Life in Manchester’s streets in the latter part of the 19th century was treacherous, with all manner of conmen, murderers and villains roaming the alleyways and ginnels. But one man, dubbed Manchester’s answer to Sherlock Holmes, waged war on the criminal underworld with a reported 1,225 arrests and 300 beer-houses closed down.
Jerome Caminada was born in 1844 on Peter Street, just across from where the luxury Radisson hotel stands today, in the very slums he would vow to protect. He was half-Irish and half-Italian and lived in total poverty. Life was hard for Caminada, not least because tragedy struck repeatedly during his childhood. He lost his father and four siblings, a heavy blow even in times of high infant mortality and low life expectancy. But Caminada wasn’t going to let this inauspicious start dictate his future. In 1868 he took an unusual step for an immigrant and joined the police force.
Now the extraordinary story of Caminada’s life is to set to reach a wider audience. Historian Angela Buckley has recently released a book on Caminada called The Real Sherlock Holmes. Northern Soul caught up with her to discuss the life and times of an unsung hero of Manchester’s past.
“He had compassion,” says Buckley. “In many cases he would raise funds for victims or build monuments. There wasn’t much compassion from the police.”
The life of a policeman in Victorian England was very different to now. Unlike 21st century cops, they received little or no training. Instead, they were given a set of rules and sent straight out onto the street to meet a host of wonderfully named foes such as Cabbage Ann, Diamond Sam and Handsome Charlie.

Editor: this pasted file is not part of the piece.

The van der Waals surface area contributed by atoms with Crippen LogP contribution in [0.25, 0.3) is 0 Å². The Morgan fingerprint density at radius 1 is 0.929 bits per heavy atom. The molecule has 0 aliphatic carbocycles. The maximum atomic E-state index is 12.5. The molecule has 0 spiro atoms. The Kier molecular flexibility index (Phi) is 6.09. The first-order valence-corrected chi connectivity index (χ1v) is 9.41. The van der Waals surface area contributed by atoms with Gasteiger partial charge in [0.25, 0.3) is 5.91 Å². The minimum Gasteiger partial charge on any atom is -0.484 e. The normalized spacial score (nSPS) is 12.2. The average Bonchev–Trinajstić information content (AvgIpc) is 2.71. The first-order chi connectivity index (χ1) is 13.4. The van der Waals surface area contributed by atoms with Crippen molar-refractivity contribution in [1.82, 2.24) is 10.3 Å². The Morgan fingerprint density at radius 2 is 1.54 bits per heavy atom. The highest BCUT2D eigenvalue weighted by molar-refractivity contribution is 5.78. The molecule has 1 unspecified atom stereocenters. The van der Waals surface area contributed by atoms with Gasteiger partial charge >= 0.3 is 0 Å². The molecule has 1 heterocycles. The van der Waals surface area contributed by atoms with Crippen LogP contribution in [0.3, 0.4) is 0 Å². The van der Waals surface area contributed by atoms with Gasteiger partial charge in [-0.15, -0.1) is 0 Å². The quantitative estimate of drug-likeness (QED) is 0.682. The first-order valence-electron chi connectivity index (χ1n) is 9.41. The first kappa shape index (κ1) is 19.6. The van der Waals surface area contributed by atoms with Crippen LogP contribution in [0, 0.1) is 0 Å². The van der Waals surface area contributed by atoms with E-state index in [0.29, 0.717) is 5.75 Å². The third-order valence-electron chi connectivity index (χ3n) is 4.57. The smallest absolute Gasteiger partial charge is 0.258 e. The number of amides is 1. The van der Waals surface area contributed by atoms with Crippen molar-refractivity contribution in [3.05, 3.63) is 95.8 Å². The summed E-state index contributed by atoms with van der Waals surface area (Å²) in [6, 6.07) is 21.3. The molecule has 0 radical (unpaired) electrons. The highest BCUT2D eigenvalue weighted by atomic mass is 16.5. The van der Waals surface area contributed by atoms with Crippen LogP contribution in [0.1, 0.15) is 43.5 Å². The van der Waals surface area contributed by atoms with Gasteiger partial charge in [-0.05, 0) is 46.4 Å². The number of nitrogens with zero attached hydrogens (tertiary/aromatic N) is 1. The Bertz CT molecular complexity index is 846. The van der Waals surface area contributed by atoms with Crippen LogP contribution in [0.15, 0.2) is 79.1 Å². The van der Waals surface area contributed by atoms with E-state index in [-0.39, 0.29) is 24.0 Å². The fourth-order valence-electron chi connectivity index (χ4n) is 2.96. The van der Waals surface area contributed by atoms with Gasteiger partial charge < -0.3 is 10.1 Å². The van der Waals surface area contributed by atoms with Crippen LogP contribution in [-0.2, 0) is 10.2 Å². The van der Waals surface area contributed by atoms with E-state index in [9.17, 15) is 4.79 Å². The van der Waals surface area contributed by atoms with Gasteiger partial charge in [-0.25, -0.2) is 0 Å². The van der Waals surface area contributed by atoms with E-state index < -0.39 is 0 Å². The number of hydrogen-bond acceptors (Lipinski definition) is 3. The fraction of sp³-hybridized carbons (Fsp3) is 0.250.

But Caminada’s greatest foe was Bob Horridge, a career criminal who had experienced a remarkably similar upbringing to his police nemesis. Buckley says: “They could have been allies but took different paths”.
When Detective Caminada arrested Horridge for the first time, Horridge vowed he would get even. However, it was Horridge who would become the prey after firing a gun at police officers and fleeing to Liverpool. Caminada disguised himself as a labourer and pursued his quarry, resulting in a near fatal fight at the docks. Luckily Caminada got to his gun first and Horridge got life.
Caminada’s most high profile crime, which jettisoned him into middle class drawing rooms the length and breadth of the country, was the Manchester Cab Murder.
In a well-documented tale, John Fletcher was found murdered in the back of a cab in the centre of Manchester. It was initially thought to be alcohol poisoning but, with Caminada’s persistence and extraordinary powers of deduction, it was revealed to be a robbery involving drugging that went horribly wrong.
“The national psyche was terrified due to Jack the Ripper,” says Buckley. “And they built Caminada up. Confidence in the police was at a low and there was a huge pressure to convict.” Caminada solved the case in three weeks and the press had a field day.
Not one to let fame go to his head, Caminada took the opportunity to write the first of two memoirs in which he campaigned tirelessly for police reform and social reform, displaying a touching and deep understanding of what drove citizens to commit crimes. He felt that prison was ‘the best school of crime we possess’.
Even though the criminal fraternity saw him as a hindrance, there was a grudging respect. In the case of a 16-year-old scuttler called Billy Willan, this was particularly true. Willan was sentenced to death for murder but he called for Caminada from his cell in Strangeways even though Caminada had nothing to do with the case. Caminada duly went and was so moved by the lad’s desperation he joined a campaign which succeeded in having the sentence changed from hanging to eight years in jail. In a bizarre twist of fate, Willan went on to marry Caminada’s niece and led a respectable life.
When Caminada retired from the force in 1899, he tried his hand at politics with limited success and died in 1914 at the age of 70. He is buried in a family grave in Southern Cemetery, Manchester.